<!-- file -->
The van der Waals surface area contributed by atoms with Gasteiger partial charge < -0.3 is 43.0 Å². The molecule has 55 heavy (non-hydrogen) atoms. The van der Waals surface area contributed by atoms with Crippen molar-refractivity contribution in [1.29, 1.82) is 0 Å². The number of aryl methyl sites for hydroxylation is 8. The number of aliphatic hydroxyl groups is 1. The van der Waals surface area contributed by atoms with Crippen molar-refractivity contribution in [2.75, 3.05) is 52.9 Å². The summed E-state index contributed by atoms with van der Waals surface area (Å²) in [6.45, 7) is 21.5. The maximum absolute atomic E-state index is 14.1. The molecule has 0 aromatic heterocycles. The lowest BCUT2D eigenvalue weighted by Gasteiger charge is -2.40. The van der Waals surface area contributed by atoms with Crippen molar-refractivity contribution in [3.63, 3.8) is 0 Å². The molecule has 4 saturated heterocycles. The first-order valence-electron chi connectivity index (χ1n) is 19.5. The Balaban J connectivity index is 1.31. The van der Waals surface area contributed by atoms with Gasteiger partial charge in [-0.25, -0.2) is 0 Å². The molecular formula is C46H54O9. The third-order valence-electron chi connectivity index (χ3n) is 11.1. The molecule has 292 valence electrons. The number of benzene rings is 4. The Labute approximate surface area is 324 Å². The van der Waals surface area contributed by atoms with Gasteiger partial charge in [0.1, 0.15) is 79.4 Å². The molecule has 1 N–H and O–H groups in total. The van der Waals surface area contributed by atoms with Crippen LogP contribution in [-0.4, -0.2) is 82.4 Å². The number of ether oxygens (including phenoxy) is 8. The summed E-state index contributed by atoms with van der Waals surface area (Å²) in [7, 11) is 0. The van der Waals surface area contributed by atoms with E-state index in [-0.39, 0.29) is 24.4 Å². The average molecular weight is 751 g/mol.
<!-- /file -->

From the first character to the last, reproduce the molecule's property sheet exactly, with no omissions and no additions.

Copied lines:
The van der Waals surface area contributed by atoms with Gasteiger partial charge < -0.3 is 43.0 Å². The molecule has 55 heavy (non-hydrogen) atoms. The van der Waals surface area contributed by atoms with Crippen molar-refractivity contribution in [1.29, 1.82) is 0 Å². The number of aryl methyl sites for hydroxylation is 8. The number of aliphatic hydroxyl groups is 1. The van der Waals surface area contributed by atoms with Crippen molar-refractivity contribution in [2.75, 3.05) is 52.9 Å². The summed E-state index contributed by atoms with van der Waals surface area (Å²) in [6.45, 7) is 21.5. The maximum absolute atomic E-state index is 14.1. The molecule has 0 aromatic heterocycles. The lowest BCUT2D eigenvalue weighted by Gasteiger charge is -2.40. The van der Waals surface area contributed by atoms with Crippen molar-refractivity contribution in [3.63, 3.8) is 0 Å². The molecule has 4 saturated heterocycles. The first-order valence-electron chi connectivity index (χ1n) is 19.5. The Balaban J connectivity index is 1.31. The van der Waals surface area contributed by atoms with Gasteiger partial charge in [-0.25, -0.2) is 0 Å². The molecular formula is C46H54O9. The third-order valence-electron chi connectivity index (χ3n) is 11.1. The molecule has 292 valence electrons. The number of benzene rings is 4. The Labute approximate surface area is 324 Å². The van der Waals surface area contributed by atoms with Gasteiger partial charge in [0.1, 0.15) is 79.4 Å². The molecule has 1 N–H and O–H groups in total. The van der Waals surface area contributed by atoms with Crippen LogP contribution in [-0.4, -0.2) is 82.4 Å². The number of ether oxygens (including phenoxy) is 8. The summed E-state index contributed by atoms with van der Waals surface area (Å²) in [7, 11) is 0. The van der Waals surface area contributed by atoms with E-state index in [-0.39, 0.29) is 24.4 Å². The average molecular weight is 751 g/mol.